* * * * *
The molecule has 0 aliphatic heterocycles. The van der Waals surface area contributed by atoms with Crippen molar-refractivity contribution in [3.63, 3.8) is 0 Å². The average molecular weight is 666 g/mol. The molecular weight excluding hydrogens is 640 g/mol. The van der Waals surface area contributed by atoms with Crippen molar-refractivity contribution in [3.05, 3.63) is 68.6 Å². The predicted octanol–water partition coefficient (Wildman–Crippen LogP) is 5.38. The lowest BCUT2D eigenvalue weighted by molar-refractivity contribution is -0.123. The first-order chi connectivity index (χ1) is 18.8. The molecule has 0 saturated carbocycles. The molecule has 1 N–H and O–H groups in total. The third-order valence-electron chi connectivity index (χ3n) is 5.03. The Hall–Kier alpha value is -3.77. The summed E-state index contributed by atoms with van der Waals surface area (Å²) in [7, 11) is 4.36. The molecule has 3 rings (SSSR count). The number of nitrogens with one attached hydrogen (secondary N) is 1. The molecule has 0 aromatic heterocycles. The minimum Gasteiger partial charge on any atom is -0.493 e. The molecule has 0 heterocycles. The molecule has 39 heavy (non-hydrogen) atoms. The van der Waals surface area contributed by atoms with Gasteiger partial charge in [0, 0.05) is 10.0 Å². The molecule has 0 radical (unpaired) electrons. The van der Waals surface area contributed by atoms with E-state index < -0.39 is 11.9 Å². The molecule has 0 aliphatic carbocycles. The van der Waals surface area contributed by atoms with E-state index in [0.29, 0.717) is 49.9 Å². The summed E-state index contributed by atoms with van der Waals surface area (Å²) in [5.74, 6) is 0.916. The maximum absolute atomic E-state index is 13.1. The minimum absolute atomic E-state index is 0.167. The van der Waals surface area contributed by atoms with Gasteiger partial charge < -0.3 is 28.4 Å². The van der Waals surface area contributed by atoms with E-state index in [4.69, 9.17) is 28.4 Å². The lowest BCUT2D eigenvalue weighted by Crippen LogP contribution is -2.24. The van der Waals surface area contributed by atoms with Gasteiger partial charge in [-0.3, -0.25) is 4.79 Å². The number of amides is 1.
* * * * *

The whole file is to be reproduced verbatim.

The molecule has 0 aliphatic heterocycles. The van der Waals surface area contributed by atoms with Crippen molar-refractivity contribution in [3.63, 3.8) is 0 Å². The average molecular weight is 666 g/mol. The molecular weight excluding hydrogens is 640 g/mol. The van der Waals surface area contributed by atoms with Crippen molar-refractivity contribution in [3.05, 3.63) is 68.6 Å². The predicted octanol–water partition coefficient (Wildman–Crippen LogP) is 5.38. The lowest BCUT2D eigenvalue weighted by molar-refractivity contribution is -0.123. The first-order chi connectivity index (χ1) is 18.8. The molecule has 0 saturated carbocycles. The molecule has 1 N–H and O–H groups in total. The third-order valence-electron chi connectivity index (χ3n) is 5.03. The Hall–Kier alpha value is -3.77. The summed E-state index contributed by atoms with van der Waals surface area (Å²) in [7, 11) is 4.36. The molecule has 3 rings (SSSR count). The number of nitrogens with one attached hydrogen (secondary N) is 1. The molecule has 0 aromatic heterocycles. The minimum Gasteiger partial charge on any atom is -0.493 e. The molecule has 0 heterocycles. The molecule has 39 heavy (non-hydrogen) atoms. The van der Waals surface area contributed by atoms with Gasteiger partial charge in [0, 0.05) is 10.0 Å². The molecule has 0 radical (unpaired) electrons. The van der Waals surface area contributed by atoms with E-state index < -0.39 is 11.9 Å². The molecule has 0 aliphatic carbocycles. The van der Waals surface area contributed by atoms with E-state index in [0.29, 0.717) is 49.9 Å². The summed E-state index contributed by atoms with van der Waals surface area (Å²) in [5.74, 6) is 0.916. The maximum absolute atomic E-state index is 13.1. The minimum absolute atomic E-state index is 0.167. The van der Waals surface area contributed by atoms with Gasteiger partial charge < -0.3 is 28.4 Å². The van der Waals surface area contributed by atoms with E-state index in [4.69, 9.17) is 28.4 Å². The lowest BCUT2D eigenvalue weighted by Crippen LogP contribution is -2.24. The van der Waals surface area contributed by atoms with Gasteiger partial charge in [-0.3, -0.25) is 4.79 Å². The number of amides is 1.